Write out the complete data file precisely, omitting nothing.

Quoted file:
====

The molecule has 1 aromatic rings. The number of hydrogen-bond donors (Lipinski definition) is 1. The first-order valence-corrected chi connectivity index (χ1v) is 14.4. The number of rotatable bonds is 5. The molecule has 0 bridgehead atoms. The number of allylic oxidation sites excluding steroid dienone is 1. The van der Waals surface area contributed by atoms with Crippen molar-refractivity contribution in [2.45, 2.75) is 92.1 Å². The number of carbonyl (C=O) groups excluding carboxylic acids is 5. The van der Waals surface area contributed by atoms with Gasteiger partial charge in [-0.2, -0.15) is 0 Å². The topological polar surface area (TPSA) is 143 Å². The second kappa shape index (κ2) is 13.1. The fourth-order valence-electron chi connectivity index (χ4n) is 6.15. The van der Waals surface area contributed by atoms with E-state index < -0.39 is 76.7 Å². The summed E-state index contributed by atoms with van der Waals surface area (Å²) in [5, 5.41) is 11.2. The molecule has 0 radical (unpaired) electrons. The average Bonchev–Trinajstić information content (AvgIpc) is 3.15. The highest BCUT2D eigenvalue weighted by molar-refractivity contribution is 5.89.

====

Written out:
The molecule has 1 aromatic rings. The number of hydrogen-bond donors (Lipinski definition) is 1. The first-order valence-corrected chi connectivity index (χ1v) is 14.4. The number of rotatable bonds is 5. The molecule has 0 bridgehead atoms. The number of allylic oxidation sites excluding steroid dienone is 1. The van der Waals surface area contributed by atoms with Crippen molar-refractivity contribution in [2.45, 2.75) is 92.1 Å². The number of carbonyl (C=O) groups excluding carboxylic acids is 5. The van der Waals surface area contributed by atoms with Gasteiger partial charge in [-0.2, -0.15) is 0 Å². The topological polar surface area (TPSA) is 143 Å². The second kappa shape index (κ2) is 13.1. The fourth-order valence-electron chi connectivity index (χ4n) is 6.15. The van der Waals surface area contributed by atoms with E-state index < -0.39 is 76.7 Å². The summed E-state index contributed by atoms with van der Waals surface area (Å²) in [5, 5.41) is 11.2. The molecule has 0 radical (unpaired) electrons. The average Bonchev–Trinajstić information content (AvgIpc) is 3.15. The highest BCUT2D eigenvalue weighted by molar-refractivity contribution is 5.89.